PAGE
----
The busy automobile port about 70 miles (112 kilometers) south of Savannah remained closed Tuesday as the Coast Guard shifted attention to how best to remove the giant vessel and contain any environmental damage.

An oil sheen spotted in the water of St. Simons Sound where the ship overturned was being soaked up by absorbent boom that acts like a string of large cotton balls. The Coast Guard said there was no indication of leaks from any of the ship’s fuel tanks.

“There is pollution. Right now it’s limited in scope,” Coast Guard Cmdr. Norm Witt said at a news conference Tuesday. However, he said having a large ship lying on its side poses “a significant pollution threat.”

Meanwhile, the Coast Guard was working with salvage experts on a plan to remove the ship, an operation Witt said will likely take “weeks, if not months.” The port itself could reopen to limited commercial traffic much sooner. Witt said Thursday was possible, though he cautioned there could be delays.

The trapped sailors “had the bare minimum in terms of supplies” before their rescue, Coast Guard Petty Officer 1st Class Luke Clayton. He didn’t know their conditions Tuesday.

Sylvia Tervoort, a salvage expert who helped coordinate the rescues, told ABC’s “Good Morning America” on Tuesday: “They are doing well at the moment. They were really exhausted when they came out.”

The Coast Guard moved in quickly to rescue 20 of the men onboard when the ship overturned Sunday, winching the men one by one aboard a hovering helicopter. Fire and concerns about instability, however, slowed efforts to go after the remaining four.

For the final rescues, the Coast Guard called in private salvage specialists with expertise in navigating shipwrecks in hazardous conditions.

Fearing a cutting torch might ignite fumes from fuel inside the ship, Ferris said, crews used drills to bore a hole just large enough to let some fresh air into the engine room and lower a radio, flashlights, food, water and electrolyte popsicles to the three men inside.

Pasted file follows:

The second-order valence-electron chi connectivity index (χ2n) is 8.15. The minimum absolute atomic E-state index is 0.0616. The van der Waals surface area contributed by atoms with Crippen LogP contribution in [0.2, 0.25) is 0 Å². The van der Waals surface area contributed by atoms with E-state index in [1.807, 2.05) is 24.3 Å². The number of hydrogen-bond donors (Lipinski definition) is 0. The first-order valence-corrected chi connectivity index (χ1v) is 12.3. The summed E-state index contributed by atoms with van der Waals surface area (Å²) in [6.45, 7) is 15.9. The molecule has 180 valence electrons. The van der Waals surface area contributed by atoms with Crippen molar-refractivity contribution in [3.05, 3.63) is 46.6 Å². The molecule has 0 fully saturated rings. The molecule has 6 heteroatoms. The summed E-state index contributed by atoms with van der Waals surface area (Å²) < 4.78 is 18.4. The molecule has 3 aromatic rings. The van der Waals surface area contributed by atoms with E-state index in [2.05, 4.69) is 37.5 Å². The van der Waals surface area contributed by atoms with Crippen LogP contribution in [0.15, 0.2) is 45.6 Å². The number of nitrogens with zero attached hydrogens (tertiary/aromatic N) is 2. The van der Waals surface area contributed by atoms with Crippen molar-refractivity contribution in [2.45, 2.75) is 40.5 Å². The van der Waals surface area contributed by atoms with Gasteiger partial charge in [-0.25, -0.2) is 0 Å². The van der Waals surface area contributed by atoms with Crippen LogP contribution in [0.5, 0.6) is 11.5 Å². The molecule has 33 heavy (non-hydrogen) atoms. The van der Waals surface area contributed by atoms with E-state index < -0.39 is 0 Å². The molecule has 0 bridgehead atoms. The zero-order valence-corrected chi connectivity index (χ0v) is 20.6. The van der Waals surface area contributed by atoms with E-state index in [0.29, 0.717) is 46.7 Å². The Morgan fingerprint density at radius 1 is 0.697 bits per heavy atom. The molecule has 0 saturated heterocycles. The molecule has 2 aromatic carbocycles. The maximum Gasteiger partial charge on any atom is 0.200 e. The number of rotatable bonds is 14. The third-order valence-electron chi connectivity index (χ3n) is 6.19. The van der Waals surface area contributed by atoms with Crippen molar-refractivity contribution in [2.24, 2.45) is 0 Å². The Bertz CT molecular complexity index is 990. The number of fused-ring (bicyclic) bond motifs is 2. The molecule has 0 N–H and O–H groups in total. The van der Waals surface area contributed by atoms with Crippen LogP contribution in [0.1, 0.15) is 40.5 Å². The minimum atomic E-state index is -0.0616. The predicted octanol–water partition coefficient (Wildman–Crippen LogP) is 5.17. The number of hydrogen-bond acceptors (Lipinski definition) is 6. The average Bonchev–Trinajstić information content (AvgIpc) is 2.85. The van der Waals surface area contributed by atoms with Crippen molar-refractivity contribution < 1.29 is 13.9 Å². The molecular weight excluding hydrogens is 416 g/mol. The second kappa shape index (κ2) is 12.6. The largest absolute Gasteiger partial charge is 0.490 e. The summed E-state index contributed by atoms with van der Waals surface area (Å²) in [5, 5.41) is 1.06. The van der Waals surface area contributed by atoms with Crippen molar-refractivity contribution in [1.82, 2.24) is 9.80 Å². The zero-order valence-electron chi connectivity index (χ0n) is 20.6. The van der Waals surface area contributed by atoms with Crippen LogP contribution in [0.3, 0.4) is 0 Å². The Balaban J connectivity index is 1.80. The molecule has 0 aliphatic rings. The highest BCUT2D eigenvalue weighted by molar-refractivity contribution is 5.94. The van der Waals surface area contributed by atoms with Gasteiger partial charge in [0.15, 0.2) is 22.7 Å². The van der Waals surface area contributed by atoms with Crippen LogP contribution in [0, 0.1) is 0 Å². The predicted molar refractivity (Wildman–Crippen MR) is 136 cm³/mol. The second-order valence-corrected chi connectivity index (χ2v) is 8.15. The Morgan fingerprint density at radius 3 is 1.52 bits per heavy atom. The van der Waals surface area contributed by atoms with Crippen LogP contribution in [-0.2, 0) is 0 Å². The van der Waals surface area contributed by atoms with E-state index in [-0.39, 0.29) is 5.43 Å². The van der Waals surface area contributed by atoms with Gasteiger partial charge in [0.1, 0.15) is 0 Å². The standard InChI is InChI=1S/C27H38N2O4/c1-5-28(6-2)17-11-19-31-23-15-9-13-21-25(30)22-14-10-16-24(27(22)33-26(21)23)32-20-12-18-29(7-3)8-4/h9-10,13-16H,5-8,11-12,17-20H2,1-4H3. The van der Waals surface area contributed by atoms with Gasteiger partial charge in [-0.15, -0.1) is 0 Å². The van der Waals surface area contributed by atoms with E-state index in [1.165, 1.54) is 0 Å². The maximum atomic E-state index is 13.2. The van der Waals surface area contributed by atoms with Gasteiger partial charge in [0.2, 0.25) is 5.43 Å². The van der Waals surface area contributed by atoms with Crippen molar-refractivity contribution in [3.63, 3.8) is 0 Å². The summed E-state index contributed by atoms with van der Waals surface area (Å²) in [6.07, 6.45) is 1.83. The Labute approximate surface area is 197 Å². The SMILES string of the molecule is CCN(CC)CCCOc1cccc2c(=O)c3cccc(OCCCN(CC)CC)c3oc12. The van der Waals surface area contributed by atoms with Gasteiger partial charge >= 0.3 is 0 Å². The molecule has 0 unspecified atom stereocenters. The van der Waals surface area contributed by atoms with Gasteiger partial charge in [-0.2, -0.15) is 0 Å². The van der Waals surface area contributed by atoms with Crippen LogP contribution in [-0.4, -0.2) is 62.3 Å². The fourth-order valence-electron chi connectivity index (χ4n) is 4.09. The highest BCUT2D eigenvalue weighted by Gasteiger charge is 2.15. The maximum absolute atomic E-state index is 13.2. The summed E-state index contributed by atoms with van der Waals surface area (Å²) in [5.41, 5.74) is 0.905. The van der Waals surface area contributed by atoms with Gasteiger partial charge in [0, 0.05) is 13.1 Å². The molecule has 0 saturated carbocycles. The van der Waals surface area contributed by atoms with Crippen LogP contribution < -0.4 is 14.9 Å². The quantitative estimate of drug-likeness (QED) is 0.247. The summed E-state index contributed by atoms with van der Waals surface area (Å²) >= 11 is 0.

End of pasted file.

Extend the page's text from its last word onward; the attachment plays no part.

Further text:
Rescuers then spent several hours drilling more than 40 holes side-by-side to cut away a section of the hull large enough to fit a ladder, Ferris said. Two of the men in the engine room had enough strength to climb out on their own, he said. Weakened by fatigue, the third was brought up on a stretcher.

Getting the final sailor out was a much more difficult challenge. He was trapped in a control room about 180 feet (55 meters) from the entry hole, requiring a 40-foot (12-meter) climb. The control room’s door was underwater, Ferris said, trapping the man behind “blast-proof glass designed to withstand an explosion.”

Wearing respirators in the stifling heat, rescuers made several unsuccessful attempts to free the crewman.

“At one point they had to fill ziplock sandwich bags full of ice and put them in every pocket of the team that went in, to cool their body temperatures as they climbed and worked,” Ferris said. “There are much better ways to do it if you have time to get your hands on the right supplies. But it did the trick.”

The team finally used a handheld cutter with a diamond tip to make score marks in the glass and break it. Ferris said the sailor “came out with a spring in his step.”

“It was miraculous,” he said. “When they came out and had sunlight on their faces, it brought a tear to the eyes of a lot of tough guys. It was a rescue of a lifetime.”